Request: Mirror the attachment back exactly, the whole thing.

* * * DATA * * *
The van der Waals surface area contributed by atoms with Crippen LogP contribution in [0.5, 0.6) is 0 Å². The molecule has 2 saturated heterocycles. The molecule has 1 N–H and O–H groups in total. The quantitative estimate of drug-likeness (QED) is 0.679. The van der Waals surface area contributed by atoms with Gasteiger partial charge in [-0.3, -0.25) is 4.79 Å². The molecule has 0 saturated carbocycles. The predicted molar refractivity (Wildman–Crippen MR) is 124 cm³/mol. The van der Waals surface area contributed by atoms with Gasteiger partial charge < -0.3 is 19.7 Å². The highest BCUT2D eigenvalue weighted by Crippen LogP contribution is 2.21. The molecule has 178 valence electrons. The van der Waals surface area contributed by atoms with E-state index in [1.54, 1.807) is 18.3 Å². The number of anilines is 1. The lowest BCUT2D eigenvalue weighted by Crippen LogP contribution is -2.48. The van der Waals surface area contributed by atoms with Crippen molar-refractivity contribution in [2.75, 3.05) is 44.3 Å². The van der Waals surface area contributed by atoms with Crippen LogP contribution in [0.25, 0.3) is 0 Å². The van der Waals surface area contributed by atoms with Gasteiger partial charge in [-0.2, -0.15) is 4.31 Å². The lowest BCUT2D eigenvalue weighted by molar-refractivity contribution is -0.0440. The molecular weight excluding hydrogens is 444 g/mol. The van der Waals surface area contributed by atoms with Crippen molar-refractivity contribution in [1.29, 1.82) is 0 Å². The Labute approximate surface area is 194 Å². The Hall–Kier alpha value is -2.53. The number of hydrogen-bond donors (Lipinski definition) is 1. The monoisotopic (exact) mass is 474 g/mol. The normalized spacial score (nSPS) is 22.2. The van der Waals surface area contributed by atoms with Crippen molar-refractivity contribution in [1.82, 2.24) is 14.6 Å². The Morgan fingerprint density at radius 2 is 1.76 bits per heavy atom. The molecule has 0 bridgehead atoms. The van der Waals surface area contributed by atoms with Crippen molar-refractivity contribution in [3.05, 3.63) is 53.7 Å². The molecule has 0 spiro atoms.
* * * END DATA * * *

The van der Waals surface area contributed by atoms with Crippen LogP contribution in [0.5, 0.6) is 0 Å². The molecule has 2 saturated heterocycles. The molecule has 1 N–H and O–H groups in total. The quantitative estimate of drug-likeness (QED) is 0.679. The van der Waals surface area contributed by atoms with Gasteiger partial charge in [-0.3, -0.25) is 4.79 Å². The molecule has 0 saturated carbocycles. The predicted molar refractivity (Wildman–Crippen MR) is 124 cm³/mol. The van der Waals surface area contributed by atoms with Gasteiger partial charge < -0.3 is 19.7 Å². The highest BCUT2D eigenvalue weighted by Crippen LogP contribution is 2.21. The molecule has 178 valence electrons. The van der Waals surface area contributed by atoms with E-state index in [1.54, 1.807) is 18.3 Å². The number of anilines is 1. The lowest BCUT2D eigenvalue weighted by Crippen LogP contribution is -2.48. The van der Waals surface area contributed by atoms with Crippen molar-refractivity contribution in [2.75, 3.05) is 44.3 Å². The van der Waals surface area contributed by atoms with Crippen LogP contribution in [0.25, 0.3) is 0 Å². The van der Waals surface area contributed by atoms with Gasteiger partial charge in [-0.2, -0.15) is 4.31 Å². The lowest BCUT2D eigenvalue weighted by molar-refractivity contribution is -0.0440. The molecular weight excluding hydrogens is 444 g/mol. The van der Waals surface area contributed by atoms with Crippen molar-refractivity contribution in [1.29, 1.82) is 0 Å². The Labute approximate surface area is 194 Å². The Hall–Kier alpha value is -2.53. The number of hydrogen-bond donors (Lipinski definition) is 1. The monoisotopic (exact) mass is 474 g/mol. The normalized spacial score (nSPS) is 22.2. The van der Waals surface area contributed by atoms with Crippen molar-refractivity contribution in [1.82, 2.24) is 14.6 Å². The Morgan fingerprint density at radius 2 is 1.76 bits per heavy atom. The molecule has 0 bridgehead atoms. The van der Waals surface area contributed by atoms with Crippen molar-refractivity contribution in [3.05, 3.63) is 53.7 Å². The molecule has 0 spiro atoms.